November 17, 2010

Irish Calligraphy

Irish (Gaeilge) is very different from English, there are only 18 letters to work with and yet the letters can make many sounds. The sounds even differ from county to county, confusing! Irish started to decline in Ireland during the 1800s. In the late 1800s, the British stopped teaching Irish in schools in Ireland in an attempt to make the Irish more British. Irish during this time was typically used by only the poor who were more likely to emigrate from Ireland, leaving very few speakers in Ireland.

I found this writing style in an Irish primer published in the 1840s. I thought it was very pretty and decided to map it out in case someone wanted to use it for Christmas cards. Sorry, the second chart is a little hard to read, my printer is broken.  English can be written using Irish letters with a little bit of imagination, for example, Andrew has to be written as "Andriu," and Mary as "Mari" or "Muire." It's a very pretty writing style it is readable to us but is still a little ancient looking.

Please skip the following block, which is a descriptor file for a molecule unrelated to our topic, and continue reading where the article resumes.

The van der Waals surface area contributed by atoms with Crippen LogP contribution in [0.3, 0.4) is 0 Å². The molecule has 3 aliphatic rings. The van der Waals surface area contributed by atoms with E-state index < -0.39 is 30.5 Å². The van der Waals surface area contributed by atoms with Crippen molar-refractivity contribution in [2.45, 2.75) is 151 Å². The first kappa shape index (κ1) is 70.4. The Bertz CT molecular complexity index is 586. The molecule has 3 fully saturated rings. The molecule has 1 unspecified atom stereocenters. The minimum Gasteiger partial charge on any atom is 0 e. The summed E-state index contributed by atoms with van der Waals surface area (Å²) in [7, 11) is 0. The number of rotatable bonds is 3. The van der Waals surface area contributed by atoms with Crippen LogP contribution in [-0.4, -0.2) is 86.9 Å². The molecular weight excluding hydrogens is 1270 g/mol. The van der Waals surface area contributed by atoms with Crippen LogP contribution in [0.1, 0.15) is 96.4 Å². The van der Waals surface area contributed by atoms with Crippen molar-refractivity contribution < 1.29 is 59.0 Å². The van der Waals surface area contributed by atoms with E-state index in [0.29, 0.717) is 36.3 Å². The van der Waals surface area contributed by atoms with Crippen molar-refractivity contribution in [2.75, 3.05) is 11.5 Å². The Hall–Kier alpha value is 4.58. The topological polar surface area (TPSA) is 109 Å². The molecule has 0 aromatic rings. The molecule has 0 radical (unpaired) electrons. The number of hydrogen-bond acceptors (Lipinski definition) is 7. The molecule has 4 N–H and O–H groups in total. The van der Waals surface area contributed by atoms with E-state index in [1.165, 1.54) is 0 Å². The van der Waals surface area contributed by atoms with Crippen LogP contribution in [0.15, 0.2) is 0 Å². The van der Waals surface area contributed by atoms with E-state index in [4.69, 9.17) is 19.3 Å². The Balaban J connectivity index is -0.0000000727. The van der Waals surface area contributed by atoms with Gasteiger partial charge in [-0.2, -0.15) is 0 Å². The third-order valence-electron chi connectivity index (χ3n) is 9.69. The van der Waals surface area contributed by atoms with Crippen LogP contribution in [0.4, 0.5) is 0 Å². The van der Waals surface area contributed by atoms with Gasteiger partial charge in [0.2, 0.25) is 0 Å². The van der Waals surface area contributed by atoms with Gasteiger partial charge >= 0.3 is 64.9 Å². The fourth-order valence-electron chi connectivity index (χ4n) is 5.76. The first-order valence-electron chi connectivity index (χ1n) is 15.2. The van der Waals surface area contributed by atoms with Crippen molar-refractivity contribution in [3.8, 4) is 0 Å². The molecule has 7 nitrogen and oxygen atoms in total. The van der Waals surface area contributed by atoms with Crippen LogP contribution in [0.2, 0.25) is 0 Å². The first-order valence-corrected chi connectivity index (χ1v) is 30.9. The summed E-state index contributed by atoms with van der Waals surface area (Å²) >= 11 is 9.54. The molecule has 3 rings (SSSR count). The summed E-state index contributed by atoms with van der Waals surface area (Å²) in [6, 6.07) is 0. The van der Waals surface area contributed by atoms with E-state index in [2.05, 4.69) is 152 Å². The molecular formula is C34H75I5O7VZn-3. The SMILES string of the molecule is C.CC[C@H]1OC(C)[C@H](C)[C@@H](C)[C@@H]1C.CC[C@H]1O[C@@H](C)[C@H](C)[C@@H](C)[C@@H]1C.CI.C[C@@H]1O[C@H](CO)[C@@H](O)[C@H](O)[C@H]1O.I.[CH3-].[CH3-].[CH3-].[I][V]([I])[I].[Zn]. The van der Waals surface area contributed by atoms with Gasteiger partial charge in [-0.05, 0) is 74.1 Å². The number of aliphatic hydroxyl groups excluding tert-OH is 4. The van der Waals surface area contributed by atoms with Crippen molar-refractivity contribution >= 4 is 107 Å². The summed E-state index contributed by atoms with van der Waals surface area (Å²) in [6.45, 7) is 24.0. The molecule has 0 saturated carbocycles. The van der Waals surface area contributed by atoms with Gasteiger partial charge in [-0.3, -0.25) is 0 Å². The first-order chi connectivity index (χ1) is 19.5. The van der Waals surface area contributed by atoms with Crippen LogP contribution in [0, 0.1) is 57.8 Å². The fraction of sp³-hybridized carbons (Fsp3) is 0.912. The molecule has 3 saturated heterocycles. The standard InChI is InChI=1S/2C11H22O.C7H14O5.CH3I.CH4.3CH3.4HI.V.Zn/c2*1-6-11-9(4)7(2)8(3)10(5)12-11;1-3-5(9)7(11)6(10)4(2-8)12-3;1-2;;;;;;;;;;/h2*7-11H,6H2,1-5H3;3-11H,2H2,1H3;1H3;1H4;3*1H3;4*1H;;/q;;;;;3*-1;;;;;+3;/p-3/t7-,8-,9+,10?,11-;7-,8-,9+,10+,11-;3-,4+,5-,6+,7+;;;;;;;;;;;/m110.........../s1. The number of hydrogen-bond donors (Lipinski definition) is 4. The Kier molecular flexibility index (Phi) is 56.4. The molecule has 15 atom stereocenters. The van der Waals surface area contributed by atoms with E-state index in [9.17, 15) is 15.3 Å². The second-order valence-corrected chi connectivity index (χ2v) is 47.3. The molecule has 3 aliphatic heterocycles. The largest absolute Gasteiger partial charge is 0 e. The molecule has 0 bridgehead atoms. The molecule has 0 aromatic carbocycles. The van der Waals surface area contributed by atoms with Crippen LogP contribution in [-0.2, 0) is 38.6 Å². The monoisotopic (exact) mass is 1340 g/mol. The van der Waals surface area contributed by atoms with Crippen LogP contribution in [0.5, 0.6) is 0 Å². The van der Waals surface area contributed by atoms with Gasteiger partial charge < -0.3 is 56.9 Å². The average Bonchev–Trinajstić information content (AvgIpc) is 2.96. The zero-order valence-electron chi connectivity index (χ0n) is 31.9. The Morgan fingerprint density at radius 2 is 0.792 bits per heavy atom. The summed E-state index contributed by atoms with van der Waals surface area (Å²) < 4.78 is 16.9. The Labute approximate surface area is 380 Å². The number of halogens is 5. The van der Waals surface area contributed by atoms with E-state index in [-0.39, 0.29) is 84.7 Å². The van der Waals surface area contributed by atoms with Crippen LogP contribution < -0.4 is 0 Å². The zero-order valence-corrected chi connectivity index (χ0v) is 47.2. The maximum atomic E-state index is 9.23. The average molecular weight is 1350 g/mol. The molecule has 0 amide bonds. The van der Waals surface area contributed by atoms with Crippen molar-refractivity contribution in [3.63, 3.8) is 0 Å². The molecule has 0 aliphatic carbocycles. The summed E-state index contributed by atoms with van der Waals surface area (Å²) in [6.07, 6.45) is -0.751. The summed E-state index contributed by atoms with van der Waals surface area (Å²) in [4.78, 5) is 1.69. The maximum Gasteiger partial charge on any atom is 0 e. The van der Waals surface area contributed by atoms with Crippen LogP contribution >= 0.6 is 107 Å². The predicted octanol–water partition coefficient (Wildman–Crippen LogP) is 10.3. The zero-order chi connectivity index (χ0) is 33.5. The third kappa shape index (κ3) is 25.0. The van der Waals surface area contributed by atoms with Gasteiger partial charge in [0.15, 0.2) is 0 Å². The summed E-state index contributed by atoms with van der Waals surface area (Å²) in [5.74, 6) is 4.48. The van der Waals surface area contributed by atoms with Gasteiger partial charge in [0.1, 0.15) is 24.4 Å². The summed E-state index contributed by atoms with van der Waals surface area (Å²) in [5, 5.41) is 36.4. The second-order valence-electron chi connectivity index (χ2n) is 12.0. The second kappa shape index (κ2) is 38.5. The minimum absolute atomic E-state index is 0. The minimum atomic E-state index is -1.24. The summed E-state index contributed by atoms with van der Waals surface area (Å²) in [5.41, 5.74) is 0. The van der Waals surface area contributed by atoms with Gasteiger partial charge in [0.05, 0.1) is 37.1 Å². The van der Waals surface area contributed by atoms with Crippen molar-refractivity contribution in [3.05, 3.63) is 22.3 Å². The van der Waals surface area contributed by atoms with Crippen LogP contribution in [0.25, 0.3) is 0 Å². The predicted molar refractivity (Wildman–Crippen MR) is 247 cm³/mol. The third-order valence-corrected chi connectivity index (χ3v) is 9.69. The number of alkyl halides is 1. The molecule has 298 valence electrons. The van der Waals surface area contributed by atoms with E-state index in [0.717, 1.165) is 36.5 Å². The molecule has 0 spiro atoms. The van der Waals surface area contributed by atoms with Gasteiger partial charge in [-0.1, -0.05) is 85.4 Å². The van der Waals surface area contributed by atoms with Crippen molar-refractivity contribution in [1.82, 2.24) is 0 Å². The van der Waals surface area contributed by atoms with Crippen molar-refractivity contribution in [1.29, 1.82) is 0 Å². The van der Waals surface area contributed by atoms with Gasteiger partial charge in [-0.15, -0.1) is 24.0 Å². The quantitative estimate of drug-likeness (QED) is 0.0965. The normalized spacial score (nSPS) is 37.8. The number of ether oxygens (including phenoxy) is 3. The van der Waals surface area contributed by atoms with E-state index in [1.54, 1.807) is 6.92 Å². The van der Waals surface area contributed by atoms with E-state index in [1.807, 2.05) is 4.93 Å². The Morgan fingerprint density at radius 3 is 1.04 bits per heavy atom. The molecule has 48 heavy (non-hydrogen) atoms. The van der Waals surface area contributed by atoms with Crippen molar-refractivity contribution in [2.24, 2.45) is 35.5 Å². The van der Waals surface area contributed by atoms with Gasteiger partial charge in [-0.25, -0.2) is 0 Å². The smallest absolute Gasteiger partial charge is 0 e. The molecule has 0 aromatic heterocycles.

Nollaig Shona Duit (pronounced  "No- lihg HO- nah ditch") roughly translates as "Happy Christmas." If you want to say "Happy Christmas" to more than one person it would be Nollaig Shona Daoibh (pronounced "No-lihg HO-nah dih-ve.)

*Note: Excerpt from "A Primer of the Irish Language" from the College of St. Columba, published in 1845.


  1. I would feel SO LUCKY to receive a Christmas card like that hint hint *ahem*

  2. I like to hand make Christmas cards, but then I feel cheap. :D

  3. Fascinating!!
    Wonderful post, I was just listening to the song "the parting glass" by 'the wailing jennys' and now I'm interested in all things Irish! lol

  4. Thanks Mia,

    Have you heard the "Waking Ned Devine" version by Shaun Davey?


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